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Jane Austen, the Secret Radical

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It is notable that, alone of her novels, Mansfield Park was never reviewed on publication; if we miss the significance of Austen’s most openly radical and anti-establishment novel, it seems clear that her intended audience did not. It is a shame that Kelly doesn’t leave much room for Austen’s bitingly funny letters and juvenilia, both of which can leave no reader in doubt of Austen’s disposition toward the satirical, the radical and, more often than not, the grotesque. obviously someone familiar with the 18th century British literary culture will be aware of some of them, but of all of them?

One might think it is a matter of seeing what one wants to see in a book, but I will warn you that Kelly builds her case based on the texts and family letters and a thorough knowledge of Austen's life, time, and place. Despite what Kelly suggests, I retain my right to believe that Edward and Eleanor could live happily ever after. She shows us that despite those who “stubbornly insist that despite using the word enclosure, Jane doesn’t really mean it”, at least two of Austen’s novels ( Mansfield Park and Emma) were engaged with the effects of the Enclosure Acts and their attendant dangers of poverty and misery. Yes, Austen was an author remarkably well tuned to her time and yes her books are far more radical than many of the works of her contemporaries, but a lot of Kelly's claims just sound like very arduously constructed wishful thinking.Having warned the reader about how little is known about Jane and her intentions, she then spends the remainder of the book second-guessing authorial intent and inserting fictionalised scenes of Jane's life that might have prompted her novels. It makes the contrasting ideas and perspectives in her novels all the more intriguing because it was a mind at work and the ideological tensions are worth sorting out. Threats from abroad (wars with France and America; the French Revolution) made for a country on alert for threats from within, where “any criticism of the status quo was seen as disloyal and dangerous”. If you want to read an AMAZING book on Jane’s works, check out John Mullan’s What Matters in Jane Austen?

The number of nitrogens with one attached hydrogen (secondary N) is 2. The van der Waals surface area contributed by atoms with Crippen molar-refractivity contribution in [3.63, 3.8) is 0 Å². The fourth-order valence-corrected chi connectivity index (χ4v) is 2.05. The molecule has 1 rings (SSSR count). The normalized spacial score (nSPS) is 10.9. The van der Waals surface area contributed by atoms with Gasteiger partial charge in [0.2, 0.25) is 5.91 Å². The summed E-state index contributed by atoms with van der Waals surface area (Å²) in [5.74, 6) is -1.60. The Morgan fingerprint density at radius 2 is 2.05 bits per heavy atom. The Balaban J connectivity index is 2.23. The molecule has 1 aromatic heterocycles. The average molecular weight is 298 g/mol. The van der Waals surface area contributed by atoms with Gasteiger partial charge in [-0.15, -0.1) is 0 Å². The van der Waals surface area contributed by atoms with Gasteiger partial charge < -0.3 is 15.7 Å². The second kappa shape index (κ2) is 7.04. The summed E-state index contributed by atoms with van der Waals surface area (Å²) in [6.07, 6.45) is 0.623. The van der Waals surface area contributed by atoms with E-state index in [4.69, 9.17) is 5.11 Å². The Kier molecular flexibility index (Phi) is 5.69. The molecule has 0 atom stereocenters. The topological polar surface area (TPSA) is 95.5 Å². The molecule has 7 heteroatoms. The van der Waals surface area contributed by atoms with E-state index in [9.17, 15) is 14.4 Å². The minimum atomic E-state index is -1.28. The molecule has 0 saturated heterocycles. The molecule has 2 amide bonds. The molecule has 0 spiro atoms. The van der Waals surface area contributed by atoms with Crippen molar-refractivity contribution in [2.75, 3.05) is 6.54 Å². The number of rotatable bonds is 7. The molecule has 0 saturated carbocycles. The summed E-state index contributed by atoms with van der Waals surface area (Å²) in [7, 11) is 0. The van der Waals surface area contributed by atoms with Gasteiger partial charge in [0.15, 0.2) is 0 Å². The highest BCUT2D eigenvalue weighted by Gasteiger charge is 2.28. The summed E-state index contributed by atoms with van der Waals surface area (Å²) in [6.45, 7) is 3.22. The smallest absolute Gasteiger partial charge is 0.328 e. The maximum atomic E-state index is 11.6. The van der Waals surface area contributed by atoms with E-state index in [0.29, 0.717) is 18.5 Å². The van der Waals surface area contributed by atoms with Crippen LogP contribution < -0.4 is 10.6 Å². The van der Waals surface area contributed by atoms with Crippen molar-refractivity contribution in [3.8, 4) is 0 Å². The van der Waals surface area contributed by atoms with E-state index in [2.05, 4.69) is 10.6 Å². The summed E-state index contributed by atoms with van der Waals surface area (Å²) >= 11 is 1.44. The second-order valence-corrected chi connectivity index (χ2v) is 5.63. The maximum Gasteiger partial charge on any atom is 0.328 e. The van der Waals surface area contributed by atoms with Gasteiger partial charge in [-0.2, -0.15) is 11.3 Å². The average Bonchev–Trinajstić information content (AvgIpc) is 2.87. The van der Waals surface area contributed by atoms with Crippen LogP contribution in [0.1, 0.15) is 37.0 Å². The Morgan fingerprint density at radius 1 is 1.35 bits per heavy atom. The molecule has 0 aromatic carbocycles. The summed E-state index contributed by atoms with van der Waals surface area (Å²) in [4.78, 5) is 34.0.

What I did not expect on rereading this book was to be more impressed with it than I was the first time.Austen was unique as a novelist of this period in writing “novels which were set more or less in the present day, and more or less in the real world”. The Northanger Abbey chapter was insightful about the use of the Gothic within that text, if I ever get around to actually reading the Mysteries of Udolpho, I intend to read both NA and the chapter here again. I loved this one too much to speak intelligently about it, though I loved the bit about the hazelnut. I listened to this book on audio, which is usually a medium that I have trouble maintaining attention, but this book failed to disappoint. The background is a stately home “where Jane didn’t live” and the selected quotation – “I declare after all there is no enjoyment like reading!

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